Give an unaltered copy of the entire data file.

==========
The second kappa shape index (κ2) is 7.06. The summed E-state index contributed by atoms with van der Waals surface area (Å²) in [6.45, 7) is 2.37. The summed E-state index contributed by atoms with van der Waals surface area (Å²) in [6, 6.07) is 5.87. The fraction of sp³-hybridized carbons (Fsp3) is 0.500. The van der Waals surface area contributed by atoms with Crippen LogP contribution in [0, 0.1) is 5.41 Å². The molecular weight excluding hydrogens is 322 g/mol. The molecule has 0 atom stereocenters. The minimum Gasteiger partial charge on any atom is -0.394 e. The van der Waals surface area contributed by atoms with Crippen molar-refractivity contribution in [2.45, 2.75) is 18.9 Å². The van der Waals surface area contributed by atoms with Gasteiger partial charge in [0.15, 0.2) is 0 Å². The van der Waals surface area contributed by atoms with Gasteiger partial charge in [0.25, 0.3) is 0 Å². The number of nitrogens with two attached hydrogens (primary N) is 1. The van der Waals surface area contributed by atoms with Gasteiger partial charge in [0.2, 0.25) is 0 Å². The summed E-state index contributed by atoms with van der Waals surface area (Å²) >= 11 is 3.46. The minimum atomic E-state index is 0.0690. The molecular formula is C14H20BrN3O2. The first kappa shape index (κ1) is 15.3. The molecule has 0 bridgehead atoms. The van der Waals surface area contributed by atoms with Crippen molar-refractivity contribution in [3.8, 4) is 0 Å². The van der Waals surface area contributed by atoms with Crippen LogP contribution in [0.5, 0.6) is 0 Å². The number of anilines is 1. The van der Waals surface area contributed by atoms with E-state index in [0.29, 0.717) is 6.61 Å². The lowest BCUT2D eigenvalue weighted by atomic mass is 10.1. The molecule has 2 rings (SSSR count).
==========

The second kappa shape index (κ2) is 7.06. The summed E-state index contributed by atoms with van der Waals surface area (Å²) in [6.45, 7) is 2.37. The summed E-state index contributed by atoms with van der Waals surface area (Å²) in [6, 6.07) is 5.87. The fraction of sp³-hybridized carbons (Fsp3) is 0.500. The van der Waals surface area contributed by atoms with Crippen LogP contribution in [0, 0.1) is 5.41 Å². The molecular weight excluding hydrogens is 322 g/mol. The molecule has 0 atom stereocenters. The minimum Gasteiger partial charge on any atom is -0.394 e. The van der Waals surface area contributed by atoms with Crippen molar-refractivity contribution in [2.45, 2.75) is 18.9 Å². The van der Waals surface area contributed by atoms with Gasteiger partial charge in [0.15, 0.2) is 0 Å². The van der Waals surface area contributed by atoms with Gasteiger partial charge in [0.25, 0.3) is 0 Å². The number of nitrogens with two attached hydrogens (primary N) is 1. The van der Waals surface area contributed by atoms with Gasteiger partial charge in [0.2, 0.25) is 0 Å². The summed E-state index contributed by atoms with van der Waals surface area (Å²) >= 11 is 3.46. The minimum atomic E-state index is 0.0690. The molecular formula is C14H20BrN3O2. The first kappa shape index (κ1) is 15.3. The molecule has 0 bridgehead atoms. The van der Waals surface area contributed by atoms with Crippen molar-refractivity contribution in [3.8, 4) is 0 Å². The van der Waals surface area contributed by atoms with Crippen LogP contribution in [0.5, 0.6) is 0 Å². The number of anilines is 1. The van der Waals surface area contributed by atoms with E-state index in [0.29, 0.717) is 6.61 Å². The lowest BCUT2D eigenvalue weighted by atomic mass is 10.1. The molecule has 2 rings (SSSR count).